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|Boys, boys, boys - understanding gender influences
At birth, babies are babies, each a unique individual with differences attributed to personality and very quickly the way in which parents and carers respond to the baby, rather than their gender. Babies thrive on attention, loving to be tickled and enjoyed. They respond to interested animated faces with attention and pleasure. Some babies are noisy and demanding, needing much attention. Others are more calm and peaceful. Some babies are more anxious needing lots of reassurance. Differences are due to the baby's personality and the way in which the baby's needs are recognised and met, but pretty quickly gender does become a significant factor.
Although, we can only talk in general terms, research clearly shows that within the first year of life, differences between a baby boy and a baby girl can be identified. For example:
As toddlers, boys move around more than girls, needing more space and more opportunity for physical play. They handle objects more than girl toddlers and tend to enjoy playing with large bricks to make big constructions more so than girls.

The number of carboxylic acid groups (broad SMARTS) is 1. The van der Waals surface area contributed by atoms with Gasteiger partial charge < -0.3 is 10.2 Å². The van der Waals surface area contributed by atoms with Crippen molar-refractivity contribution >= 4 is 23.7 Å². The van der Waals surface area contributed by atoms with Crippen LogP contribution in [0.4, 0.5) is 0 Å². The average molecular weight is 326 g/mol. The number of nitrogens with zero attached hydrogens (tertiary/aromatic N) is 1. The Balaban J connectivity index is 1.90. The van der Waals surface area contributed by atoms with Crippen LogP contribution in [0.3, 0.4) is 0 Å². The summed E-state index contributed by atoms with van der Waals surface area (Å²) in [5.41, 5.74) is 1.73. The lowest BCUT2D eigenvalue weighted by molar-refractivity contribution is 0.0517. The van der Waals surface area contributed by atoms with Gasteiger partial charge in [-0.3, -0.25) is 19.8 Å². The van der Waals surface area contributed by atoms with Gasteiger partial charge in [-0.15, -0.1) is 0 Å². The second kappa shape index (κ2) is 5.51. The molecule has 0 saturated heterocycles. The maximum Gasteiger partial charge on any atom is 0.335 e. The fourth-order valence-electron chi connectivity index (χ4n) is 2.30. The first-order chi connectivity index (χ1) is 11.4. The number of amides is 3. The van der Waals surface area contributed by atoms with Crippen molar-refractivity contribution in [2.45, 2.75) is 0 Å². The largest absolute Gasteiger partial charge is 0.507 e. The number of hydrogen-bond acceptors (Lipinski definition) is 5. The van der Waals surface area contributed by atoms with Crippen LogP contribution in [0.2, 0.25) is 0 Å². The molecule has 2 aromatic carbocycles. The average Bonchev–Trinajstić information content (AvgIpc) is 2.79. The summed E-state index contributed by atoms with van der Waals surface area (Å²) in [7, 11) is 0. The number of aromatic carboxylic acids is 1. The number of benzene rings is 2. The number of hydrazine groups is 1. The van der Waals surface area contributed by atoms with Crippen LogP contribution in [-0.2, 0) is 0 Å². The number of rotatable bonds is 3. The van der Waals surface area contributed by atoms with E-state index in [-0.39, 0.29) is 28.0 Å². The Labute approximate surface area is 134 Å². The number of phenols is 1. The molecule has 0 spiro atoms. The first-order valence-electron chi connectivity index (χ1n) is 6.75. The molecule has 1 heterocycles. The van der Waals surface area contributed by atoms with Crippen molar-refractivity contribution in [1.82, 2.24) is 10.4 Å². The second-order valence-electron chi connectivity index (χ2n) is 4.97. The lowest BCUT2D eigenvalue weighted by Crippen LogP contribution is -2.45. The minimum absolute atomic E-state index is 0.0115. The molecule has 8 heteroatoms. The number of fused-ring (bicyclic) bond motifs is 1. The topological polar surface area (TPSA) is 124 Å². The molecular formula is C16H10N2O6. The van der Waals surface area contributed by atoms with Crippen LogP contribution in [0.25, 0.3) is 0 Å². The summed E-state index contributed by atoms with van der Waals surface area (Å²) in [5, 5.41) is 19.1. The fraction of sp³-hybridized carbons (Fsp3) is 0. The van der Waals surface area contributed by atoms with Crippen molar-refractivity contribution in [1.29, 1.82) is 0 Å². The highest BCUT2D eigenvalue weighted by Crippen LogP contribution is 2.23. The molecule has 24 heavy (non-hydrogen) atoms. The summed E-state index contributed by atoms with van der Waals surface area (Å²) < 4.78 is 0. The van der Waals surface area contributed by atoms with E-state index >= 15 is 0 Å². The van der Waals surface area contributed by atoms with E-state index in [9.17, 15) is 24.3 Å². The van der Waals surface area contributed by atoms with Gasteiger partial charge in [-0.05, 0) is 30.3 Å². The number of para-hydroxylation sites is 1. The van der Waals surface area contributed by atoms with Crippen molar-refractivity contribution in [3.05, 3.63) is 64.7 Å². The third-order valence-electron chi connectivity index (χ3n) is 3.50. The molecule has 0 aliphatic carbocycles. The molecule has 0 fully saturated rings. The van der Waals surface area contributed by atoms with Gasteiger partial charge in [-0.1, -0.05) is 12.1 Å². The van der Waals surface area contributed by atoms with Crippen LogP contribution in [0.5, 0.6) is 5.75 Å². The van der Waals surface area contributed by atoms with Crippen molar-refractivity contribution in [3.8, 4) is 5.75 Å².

By three years, boys in preschools and nurseries tend to be quite significantly different to girls. They may be later in certain aspects of their development. For example, fine motor skills such as holding a pencil, cutting with scissors and with independence skills such as dressing. Boys of this age also find it very hard to sit still for any length of time and need to have plenty of time for physical play and opportunities to learn through doing the task with real objects in a very concrete way.
Young boys in particular have growing spurts. These affect boys' ear canals and may cause temporary hearing loss. So that he "never listens to a word I say " may sometimes be more "can't hear" than "won't hear".
Hormones play a large part in that much loved phase in the life of so many four year olds boys when activity levels surge, and vigorous physical play, and a fascination with super heroes becomes the main stay of the boy's play. Around the age of four, boys' testosterone levels in the blood, suddenly double and that little boy changes quite suddenly and dramatically into a strong active child with limitless energy and a fascination with rough and tumble and very boisterous play. Mercifully for the boys and parents, this hormone level drops around the age of five to normal levels.
So what does this mean for parents of boys and childcare. Look for nurseries and preschools that offer many and varied opportunities for physical play. Make sure that physical play is more than being let loose in the garden and that it is varied and planned as carefully as the rest of what is offered to the children.